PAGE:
So, here’s the technical side of this. Emeralds and opals tend to be a more porous gemstone than most others for two reasons. Emeralds are a combination of the elements beryl and chromium oxide. These two elements do not play nice together and have fought each other for millions of years and their relationship is very fractured… and most of these fractures actually extend to the surface of the gemstone. Opals, on the other hand, have what is known as an amorphous molecular structure, which basically means lots of cracks and breaks that extend to the surface of the gemstone. So, if you soak them in oil, it will only attract dirt and gunk into the stone, so don’t do it. If a stone looks dull and lifeless, it’s either dirty, or it needs to be re-polished, not oiled! Of course it could just be a crappy stone.
“Diamonds can’t break.”
Hah! Good one. Not only can they break, but the sound of a diamond breaking is like no other sound in the world. Probably because it’s coupled with the sound of your heart breaking at the exact same time. Here’s the real scoop:
Gemstones are graded on two scales, hardness and toughness. Hardness is a stone’s ability to resist scratching and abrasions. Toughness is a stone’s ability to resist breakage or cleavage. Yes, a diamond is the hardest material on the planet, and it will not scratch under normal (or extreme) wear and tear. In my 30+ years in the business, I don’t think I’ve ever actually seen a diamond with a scratch on it. But, because it’s so hard, it’s vulnerable to breakage and cleavage. Look at any diamond that’s been in its mounting for 50 years of hard wear and tear and you’ll see lots of chips and breaks and cleaves along the girdle. You can chip and break diamonds all day long, you just can’t scratch one.
“My diamond fell out of my ring. Do you have a laser to fix it?”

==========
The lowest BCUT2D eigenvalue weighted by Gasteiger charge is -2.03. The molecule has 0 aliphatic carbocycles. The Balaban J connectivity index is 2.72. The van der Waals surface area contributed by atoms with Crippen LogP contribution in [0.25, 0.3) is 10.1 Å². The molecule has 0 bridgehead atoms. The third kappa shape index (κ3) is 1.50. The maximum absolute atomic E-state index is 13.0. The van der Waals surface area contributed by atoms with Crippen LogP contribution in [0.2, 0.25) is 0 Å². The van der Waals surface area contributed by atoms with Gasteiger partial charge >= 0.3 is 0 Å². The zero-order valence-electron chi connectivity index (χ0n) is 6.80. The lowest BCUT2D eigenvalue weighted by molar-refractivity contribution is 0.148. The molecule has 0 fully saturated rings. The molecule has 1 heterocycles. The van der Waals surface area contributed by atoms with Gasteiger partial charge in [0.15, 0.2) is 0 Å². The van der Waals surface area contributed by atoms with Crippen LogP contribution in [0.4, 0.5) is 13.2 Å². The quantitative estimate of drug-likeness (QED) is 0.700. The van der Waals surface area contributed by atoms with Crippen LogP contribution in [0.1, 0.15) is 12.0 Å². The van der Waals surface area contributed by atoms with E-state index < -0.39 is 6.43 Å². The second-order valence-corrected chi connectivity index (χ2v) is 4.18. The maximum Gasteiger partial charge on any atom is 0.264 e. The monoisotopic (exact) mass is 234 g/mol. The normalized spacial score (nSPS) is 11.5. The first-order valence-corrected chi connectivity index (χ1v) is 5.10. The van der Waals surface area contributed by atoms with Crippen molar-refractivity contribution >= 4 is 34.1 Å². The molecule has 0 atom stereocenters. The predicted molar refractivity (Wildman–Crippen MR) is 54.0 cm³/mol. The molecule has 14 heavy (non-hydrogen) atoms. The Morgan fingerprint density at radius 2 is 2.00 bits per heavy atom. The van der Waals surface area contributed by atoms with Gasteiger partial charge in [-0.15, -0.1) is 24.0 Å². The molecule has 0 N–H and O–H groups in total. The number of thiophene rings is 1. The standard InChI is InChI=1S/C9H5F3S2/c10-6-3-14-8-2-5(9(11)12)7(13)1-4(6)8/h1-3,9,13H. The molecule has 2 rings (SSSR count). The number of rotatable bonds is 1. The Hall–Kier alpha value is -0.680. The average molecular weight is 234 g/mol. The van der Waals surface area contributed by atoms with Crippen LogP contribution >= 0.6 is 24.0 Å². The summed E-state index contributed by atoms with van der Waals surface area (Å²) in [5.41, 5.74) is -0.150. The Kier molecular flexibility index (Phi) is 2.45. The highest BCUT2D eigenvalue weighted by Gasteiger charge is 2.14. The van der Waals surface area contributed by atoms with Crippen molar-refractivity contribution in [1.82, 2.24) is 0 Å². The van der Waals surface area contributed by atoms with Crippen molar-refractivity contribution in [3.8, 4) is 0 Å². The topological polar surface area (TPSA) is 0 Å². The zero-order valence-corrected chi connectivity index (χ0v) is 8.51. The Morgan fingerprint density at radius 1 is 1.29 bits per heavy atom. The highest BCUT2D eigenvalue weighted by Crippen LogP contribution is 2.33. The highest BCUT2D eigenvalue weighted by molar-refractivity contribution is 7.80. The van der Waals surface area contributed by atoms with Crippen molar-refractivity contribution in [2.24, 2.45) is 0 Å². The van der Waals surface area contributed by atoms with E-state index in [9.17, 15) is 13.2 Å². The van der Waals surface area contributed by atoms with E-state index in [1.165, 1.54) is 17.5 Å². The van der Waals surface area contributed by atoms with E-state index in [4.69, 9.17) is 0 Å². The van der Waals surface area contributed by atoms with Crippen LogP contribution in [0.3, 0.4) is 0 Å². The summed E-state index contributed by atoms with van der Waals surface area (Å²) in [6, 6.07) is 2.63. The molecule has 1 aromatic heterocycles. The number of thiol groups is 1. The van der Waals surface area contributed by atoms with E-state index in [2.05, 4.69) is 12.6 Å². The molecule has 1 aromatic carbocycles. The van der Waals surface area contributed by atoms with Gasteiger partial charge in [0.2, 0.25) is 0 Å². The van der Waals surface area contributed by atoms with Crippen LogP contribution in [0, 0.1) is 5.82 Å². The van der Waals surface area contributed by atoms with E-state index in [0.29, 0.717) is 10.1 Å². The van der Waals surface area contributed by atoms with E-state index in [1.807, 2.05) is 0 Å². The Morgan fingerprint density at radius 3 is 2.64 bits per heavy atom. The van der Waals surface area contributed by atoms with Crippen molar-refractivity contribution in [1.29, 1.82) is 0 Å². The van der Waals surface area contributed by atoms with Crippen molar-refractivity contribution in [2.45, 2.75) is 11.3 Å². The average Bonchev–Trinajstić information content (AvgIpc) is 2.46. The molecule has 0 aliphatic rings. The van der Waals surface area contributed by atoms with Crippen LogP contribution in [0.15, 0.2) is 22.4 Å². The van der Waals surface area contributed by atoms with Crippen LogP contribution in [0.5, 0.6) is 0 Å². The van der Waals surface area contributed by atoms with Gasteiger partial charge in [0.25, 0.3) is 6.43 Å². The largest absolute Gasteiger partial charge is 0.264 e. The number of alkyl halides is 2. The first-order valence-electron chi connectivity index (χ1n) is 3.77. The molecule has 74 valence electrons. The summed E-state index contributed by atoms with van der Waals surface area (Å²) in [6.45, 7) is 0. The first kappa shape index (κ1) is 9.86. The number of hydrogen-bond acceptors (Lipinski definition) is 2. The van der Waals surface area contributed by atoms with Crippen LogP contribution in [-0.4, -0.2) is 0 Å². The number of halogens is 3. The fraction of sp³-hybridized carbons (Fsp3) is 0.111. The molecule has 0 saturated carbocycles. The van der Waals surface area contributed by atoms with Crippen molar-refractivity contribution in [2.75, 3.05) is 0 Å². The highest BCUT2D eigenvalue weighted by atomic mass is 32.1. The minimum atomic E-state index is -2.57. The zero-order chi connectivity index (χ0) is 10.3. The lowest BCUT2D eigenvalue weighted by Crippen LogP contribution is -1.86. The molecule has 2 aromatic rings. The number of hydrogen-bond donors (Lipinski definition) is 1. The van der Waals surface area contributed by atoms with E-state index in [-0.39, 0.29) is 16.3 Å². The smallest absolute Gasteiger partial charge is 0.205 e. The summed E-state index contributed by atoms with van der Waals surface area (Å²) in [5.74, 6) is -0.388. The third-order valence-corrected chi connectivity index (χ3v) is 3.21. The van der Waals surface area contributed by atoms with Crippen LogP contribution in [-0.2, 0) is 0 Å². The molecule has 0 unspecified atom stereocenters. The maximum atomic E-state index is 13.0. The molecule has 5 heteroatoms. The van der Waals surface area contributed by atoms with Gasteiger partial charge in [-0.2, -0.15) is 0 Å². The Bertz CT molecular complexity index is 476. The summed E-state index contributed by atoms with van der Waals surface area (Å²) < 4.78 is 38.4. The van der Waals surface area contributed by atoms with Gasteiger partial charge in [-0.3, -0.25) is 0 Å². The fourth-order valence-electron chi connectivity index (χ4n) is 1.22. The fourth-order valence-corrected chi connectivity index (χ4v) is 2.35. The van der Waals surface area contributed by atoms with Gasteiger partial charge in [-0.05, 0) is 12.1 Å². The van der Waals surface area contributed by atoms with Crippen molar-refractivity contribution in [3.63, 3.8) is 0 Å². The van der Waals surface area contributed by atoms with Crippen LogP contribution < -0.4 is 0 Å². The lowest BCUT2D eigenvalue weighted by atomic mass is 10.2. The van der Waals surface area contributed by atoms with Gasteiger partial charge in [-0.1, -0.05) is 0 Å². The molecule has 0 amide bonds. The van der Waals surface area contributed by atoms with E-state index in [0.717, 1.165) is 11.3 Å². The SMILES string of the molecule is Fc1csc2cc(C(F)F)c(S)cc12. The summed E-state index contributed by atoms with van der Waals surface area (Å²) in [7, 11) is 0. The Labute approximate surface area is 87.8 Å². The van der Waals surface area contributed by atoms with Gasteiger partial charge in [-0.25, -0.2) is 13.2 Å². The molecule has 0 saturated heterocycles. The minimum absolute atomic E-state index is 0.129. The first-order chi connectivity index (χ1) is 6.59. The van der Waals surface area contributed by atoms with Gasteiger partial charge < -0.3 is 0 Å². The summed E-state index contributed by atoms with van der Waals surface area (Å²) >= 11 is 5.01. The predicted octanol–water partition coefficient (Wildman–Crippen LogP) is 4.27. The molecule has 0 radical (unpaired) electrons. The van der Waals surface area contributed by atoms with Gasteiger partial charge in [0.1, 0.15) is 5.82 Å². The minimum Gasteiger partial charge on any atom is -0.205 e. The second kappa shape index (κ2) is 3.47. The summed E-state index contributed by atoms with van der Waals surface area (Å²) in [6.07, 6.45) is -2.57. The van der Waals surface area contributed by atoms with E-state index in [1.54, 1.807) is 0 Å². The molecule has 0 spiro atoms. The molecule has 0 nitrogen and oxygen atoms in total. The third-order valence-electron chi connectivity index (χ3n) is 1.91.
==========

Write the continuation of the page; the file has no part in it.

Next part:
Let’s dispel a rumor or two about the “laser.” First of all, let me say I’m a big fan of the laser welder (its technical name). The laser welder is a wonderful piece of technology, but it is so misunderstood out there. You don’t just put raw materials in the laser and turn it on and have it spit out finished beautiful jewelry. That process still requires the highly skilled people known as bench jewelers. The main function of the laser welder is to join two pieces of metal together using light instead of heat.
Yes, it is a magical machine, just not a “craftsman replacing” magical machine. Once the two pieces of metal are now joined in holy laser-welded matrimony, a craftsman still had to do the rest of the work to make it into a beautiful piece of jewelry.
Here’s the technical side: there are two basic methods of joining two pieces of metal together; soldering and laser welding. Soldering requires extreme heat and you can really screw something up if you get it too hot and melt it, or catch that opal on fire because it’s all full of oil.
Laser welding allows you to get into tight places that a torch just won’t go, and it allows you to work around those oiled emeralds because it doesn’t generate enough heat to ignite the petroleum distillates. Now don’t get me wrong, you can still really screw stuff up with a laser welder. Screwing up is usually not the fault of the equipment. But in all reality, the laser welder is just a piece of shop equipment that does some things better than other pieces of equipment. You still need a talented bench jeweler to complete the job.
“I heard you can get rich in the jewelry industry.”
Yeah, I heard that too.
Chuck is the owner of Anthony Jewelers in Nashville, TN. Chuck also owns CMK Co., a wholesale trade shop that specializes in custom jewelry and repair services to the jewelry industry nationwide. If you would like to contact Chuck or need a speaker or instructor for your next conference/event he can be reached at 615-354-6361, www.CMKcompany.com or send e-mail to email@example.com.